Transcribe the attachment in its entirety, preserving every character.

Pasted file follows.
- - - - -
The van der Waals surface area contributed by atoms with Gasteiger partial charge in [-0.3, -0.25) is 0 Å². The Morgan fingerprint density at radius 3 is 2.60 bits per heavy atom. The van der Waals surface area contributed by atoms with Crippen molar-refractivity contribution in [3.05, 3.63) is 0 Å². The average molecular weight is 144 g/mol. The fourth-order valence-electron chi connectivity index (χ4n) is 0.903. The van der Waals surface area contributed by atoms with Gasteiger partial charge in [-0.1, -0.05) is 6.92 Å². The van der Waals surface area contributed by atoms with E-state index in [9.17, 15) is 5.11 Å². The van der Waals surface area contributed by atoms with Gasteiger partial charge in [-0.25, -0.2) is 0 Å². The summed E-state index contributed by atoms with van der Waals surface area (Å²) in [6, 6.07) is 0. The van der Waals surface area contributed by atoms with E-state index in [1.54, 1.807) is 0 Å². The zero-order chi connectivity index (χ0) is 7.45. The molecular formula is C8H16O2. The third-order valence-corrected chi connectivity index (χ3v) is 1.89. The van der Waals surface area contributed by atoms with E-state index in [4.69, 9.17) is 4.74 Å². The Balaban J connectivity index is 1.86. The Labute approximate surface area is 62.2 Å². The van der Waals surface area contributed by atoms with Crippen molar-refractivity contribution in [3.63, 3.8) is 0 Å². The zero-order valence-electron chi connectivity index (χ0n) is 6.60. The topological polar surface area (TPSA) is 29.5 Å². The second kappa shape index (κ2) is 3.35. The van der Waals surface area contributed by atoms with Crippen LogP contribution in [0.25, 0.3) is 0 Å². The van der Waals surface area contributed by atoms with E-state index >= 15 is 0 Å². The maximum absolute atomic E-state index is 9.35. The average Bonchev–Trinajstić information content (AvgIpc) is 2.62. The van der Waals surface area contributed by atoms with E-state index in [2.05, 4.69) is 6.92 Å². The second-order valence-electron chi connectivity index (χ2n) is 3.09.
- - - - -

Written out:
The van der Waals surface area contributed by atoms with Gasteiger partial charge in [-0.3, -0.25) is 0 Å². The Morgan fingerprint density at radius 3 is 2.60 bits per heavy atom. The van der Waals surface area contributed by atoms with Crippen molar-refractivity contribution in [3.05, 3.63) is 0 Å². The average molecular weight is 144 g/mol. The fourth-order valence-electron chi connectivity index (χ4n) is 0.903. The van der Waals surface area contributed by atoms with Gasteiger partial charge in [-0.1, -0.05) is 6.92 Å². The van der Waals surface area contributed by atoms with E-state index in [9.17, 15) is 5.11 Å². The van der Waals surface area contributed by atoms with Gasteiger partial charge in [-0.25, -0.2) is 0 Å². The summed E-state index contributed by atoms with van der Waals surface area (Å²) in [6, 6.07) is 0. The van der Waals surface area contributed by atoms with E-state index in [1.54, 1.807) is 0 Å². The zero-order chi connectivity index (χ0) is 7.45. The molecular formula is C8H16O2. The third-order valence-corrected chi connectivity index (χ3v) is 1.89. The van der Waals surface area contributed by atoms with E-state index in [4.69, 9.17) is 4.74 Å². The Balaban J connectivity index is 1.86. The Labute approximate surface area is 62.2 Å². The van der Waals surface area contributed by atoms with Crippen molar-refractivity contribution in [3.63, 3.8) is 0 Å². The zero-order valence-electron chi connectivity index (χ0n) is 6.60. The topological polar surface area (TPSA) is 29.5 Å². The second kappa shape index (κ2) is 3.35. The van der Waals surface area contributed by atoms with Crippen LogP contribution in [0.25, 0.3) is 0 Å². The van der Waals surface area contributed by atoms with E-state index >= 15 is 0 Å². The maximum absolute atomic E-state index is 9.35. The average Bonchev–Trinajstić information content (AvgIpc) is 2.62. The van der Waals surface area contributed by atoms with E-state index in [2.05, 4.69) is 6.92 Å². The second-order valence-electron chi connectivity index (χ2n) is 3.09.